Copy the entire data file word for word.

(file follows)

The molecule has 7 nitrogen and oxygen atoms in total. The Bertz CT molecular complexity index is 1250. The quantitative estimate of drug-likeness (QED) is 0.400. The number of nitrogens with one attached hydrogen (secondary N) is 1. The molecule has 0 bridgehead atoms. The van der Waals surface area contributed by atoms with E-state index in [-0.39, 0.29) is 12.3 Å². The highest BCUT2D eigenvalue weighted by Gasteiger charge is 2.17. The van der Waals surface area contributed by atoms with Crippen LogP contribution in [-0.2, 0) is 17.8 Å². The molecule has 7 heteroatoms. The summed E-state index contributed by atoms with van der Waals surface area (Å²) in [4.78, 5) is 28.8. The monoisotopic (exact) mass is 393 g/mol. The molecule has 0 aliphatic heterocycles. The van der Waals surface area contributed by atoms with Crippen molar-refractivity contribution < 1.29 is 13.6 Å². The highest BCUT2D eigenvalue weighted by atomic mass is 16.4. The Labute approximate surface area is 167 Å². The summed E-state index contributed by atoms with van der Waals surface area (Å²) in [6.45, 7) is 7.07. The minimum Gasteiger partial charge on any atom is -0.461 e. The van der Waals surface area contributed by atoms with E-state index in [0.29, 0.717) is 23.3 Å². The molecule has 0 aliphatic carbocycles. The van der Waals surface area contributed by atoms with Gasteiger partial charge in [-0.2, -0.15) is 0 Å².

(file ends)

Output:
The molecule has 7 nitrogen and oxygen atoms in total. The Bertz CT molecular complexity index is 1250. The quantitative estimate of drug-likeness (QED) is 0.400. The number of nitrogens with one attached hydrogen (secondary N) is 1. The molecule has 0 bridgehead atoms. The van der Waals surface area contributed by atoms with E-state index in [-0.39, 0.29) is 12.3 Å². The highest BCUT2D eigenvalue weighted by Gasteiger charge is 2.17. The van der Waals surface area contributed by atoms with Crippen LogP contribution in [-0.2, 0) is 17.8 Å². The molecule has 7 heteroatoms. The summed E-state index contributed by atoms with van der Waals surface area (Å²) in [4.78, 5) is 28.8. The monoisotopic (exact) mass is 393 g/mol. The molecule has 0 aliphatic heterocycles. The van der Waals surface area contributed by atoms with Crippen molar-refractivity contribution < 1.29 is 13.6 Å². The highest BCUT2D eigenvalue weighted by atomic mass is 16.4. The Labute approximate surface area is 167 Å². The summed E-state index contributed by atoms with van der Waals surface area (Å²) in [6.45, 7) is 7.07. The minimum Gasteiger partial charge on any atom is -0.461 e. The van der Waals surface area contributed by atoms with E-state index in [0.29, 0.717) is 23.3 Å². The molecule has 0 aliphatic carbocycles. The van der Waals surface area contributed by atoms with Gasteiger partial charge in [-0.2, -0.15) is 0 Å².